Intravenous heparin followed by warfarin has been the classical anticoagulant therapy of acute venous thromboembolism for the last 30 years. Furthermore, low-dose unfractionated heparin given two to three times daily has been the most popular form of prophylaxis for venous thrombosis. In recent years, a number of low-molecular-weight heparins have become available for clinical trials. These agents have many advantages over unfractionated heparin and are now being used widely internationally for the prevention and treatment of venous thromboembolism. Indeed, low-molecular-weight heparin will undoubtedly replace intravenous unfractionated heparin not only in the treatment of venous thromboembolism, but in other conditions where heparin therapy is indicated. Whether or not the low-molecular-weight heparins can decrease or eliminate some of the complications of unfractionated heparin will depend on the outcome of future clinical trials.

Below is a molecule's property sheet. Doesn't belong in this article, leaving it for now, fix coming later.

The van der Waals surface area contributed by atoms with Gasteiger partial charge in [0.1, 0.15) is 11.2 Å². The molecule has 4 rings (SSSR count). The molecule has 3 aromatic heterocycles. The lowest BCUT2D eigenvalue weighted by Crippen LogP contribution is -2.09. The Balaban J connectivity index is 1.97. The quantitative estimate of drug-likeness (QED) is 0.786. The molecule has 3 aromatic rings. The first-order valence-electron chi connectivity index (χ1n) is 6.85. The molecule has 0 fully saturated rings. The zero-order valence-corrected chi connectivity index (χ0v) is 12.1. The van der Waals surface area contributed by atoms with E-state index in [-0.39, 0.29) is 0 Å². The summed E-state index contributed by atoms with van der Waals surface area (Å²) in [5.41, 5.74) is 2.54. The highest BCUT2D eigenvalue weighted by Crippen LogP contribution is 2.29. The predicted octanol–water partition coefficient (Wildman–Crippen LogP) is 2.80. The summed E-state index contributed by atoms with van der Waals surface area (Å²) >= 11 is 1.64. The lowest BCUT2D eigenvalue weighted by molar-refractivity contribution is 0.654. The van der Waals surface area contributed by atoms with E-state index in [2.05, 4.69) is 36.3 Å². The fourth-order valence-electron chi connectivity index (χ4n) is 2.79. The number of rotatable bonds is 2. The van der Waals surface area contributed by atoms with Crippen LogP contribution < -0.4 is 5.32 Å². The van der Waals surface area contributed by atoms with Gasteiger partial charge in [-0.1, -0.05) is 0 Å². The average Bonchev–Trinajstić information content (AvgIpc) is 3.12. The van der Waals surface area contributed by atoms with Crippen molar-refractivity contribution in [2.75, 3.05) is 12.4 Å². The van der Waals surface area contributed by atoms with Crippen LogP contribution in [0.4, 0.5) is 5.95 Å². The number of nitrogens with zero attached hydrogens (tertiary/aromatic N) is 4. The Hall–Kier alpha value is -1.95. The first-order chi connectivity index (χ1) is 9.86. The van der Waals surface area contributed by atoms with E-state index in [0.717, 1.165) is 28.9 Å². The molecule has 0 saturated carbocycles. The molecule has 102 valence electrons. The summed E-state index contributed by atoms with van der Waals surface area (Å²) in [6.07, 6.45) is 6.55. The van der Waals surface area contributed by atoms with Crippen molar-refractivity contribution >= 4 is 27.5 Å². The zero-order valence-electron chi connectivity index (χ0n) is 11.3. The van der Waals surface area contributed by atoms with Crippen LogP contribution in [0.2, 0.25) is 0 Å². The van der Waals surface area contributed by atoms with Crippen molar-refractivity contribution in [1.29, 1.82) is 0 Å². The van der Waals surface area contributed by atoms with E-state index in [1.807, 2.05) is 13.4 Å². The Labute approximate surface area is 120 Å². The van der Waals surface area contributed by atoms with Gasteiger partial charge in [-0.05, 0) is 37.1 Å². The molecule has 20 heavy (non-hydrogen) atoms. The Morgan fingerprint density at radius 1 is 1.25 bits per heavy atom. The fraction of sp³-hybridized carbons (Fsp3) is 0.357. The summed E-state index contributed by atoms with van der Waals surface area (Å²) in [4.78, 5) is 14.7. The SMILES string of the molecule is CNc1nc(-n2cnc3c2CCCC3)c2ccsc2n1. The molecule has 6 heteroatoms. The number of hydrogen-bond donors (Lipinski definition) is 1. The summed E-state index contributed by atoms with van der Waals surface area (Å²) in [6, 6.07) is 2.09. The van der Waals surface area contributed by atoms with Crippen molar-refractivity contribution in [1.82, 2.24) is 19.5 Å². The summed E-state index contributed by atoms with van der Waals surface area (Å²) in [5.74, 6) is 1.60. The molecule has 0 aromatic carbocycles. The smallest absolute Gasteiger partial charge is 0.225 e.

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  • Article Type: Review Article
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